The central role of primary health care is indisputable. As the point of entry to our health-care system, primary care should in theory meet 80 per cent of Quebecers’ health and social service needs by preventing health problems from occurring or worsening. The Legault government’s health-care reform plan (Plan santé) aims to entrust primary care to Family Medicine Groups (or GMFs for groupes de médecine de famille) ― 75 per cent of which are privately owned ― and they are making it sound like this is a bold and innovative solution. Looking back at the last 50 years, Anne Plourde, author and researcher at the Institut de recherche et d’informations socioéconomiques (IRIS), found that the opposite is true. Private-sector involvement in primary care is nothing new, and the dominant view of primary care in Québec has largely been shaped by the private sector.
In May 2020, a highly respected American medical journal published the findings of a study showing that implanting a recycled cardiac device is not associated with higher risk of infection than implanting a new one. Behind this article is a surprising story involving an APTS member.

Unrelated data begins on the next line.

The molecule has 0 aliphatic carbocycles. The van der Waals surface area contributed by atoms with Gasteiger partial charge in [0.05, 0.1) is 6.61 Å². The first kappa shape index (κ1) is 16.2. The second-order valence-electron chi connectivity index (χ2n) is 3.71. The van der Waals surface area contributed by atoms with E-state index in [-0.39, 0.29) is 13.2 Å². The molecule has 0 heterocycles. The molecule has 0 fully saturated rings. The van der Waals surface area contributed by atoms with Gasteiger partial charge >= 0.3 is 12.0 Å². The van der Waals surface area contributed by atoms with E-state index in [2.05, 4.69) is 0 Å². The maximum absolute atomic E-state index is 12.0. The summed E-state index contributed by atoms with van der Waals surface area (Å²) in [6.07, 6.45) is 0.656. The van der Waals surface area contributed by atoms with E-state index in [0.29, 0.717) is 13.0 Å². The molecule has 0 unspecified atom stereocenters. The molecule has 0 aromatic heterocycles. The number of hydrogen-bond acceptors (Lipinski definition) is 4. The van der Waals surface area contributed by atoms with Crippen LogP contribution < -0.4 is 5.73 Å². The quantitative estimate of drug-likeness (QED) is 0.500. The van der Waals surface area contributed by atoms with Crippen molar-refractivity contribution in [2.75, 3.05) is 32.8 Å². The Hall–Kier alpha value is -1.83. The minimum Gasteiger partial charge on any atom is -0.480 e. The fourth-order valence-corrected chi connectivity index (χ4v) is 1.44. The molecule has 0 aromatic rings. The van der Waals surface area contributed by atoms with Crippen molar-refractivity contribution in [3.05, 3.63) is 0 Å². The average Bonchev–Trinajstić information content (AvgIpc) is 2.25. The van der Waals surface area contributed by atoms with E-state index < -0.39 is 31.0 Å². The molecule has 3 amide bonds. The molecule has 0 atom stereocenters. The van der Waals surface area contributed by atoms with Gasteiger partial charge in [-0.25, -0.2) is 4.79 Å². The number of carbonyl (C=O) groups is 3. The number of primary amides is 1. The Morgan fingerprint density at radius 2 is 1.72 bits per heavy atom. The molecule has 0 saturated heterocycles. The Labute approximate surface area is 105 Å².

Deaf or hearing-impaired persons and those with communication problems will no longer be entering the old building at 3600 Berri on the corner of Cherrier and St. Denis, a familiar Montréal landmark. The institute serving them, the Institut Raymond-Dewar (IRD), is moving, and the move marks a historic turning point that is a source of heartache for many.
Three years after being integrated into amalgamated mega-institutions, how are the CRD addiction rehab centres doing? Is the smallest mission in the healthcare system managing to keep its identity? Have there been changes in professionals’ and technicians’ practice?
One of the most outstanding collaborative initiatives developed by the CRD Le Virage is with the Charles-Le Moyne family medicine group (GMF), which hired a multidisciplinary team devoted to treating people who suffer from an addiction problem.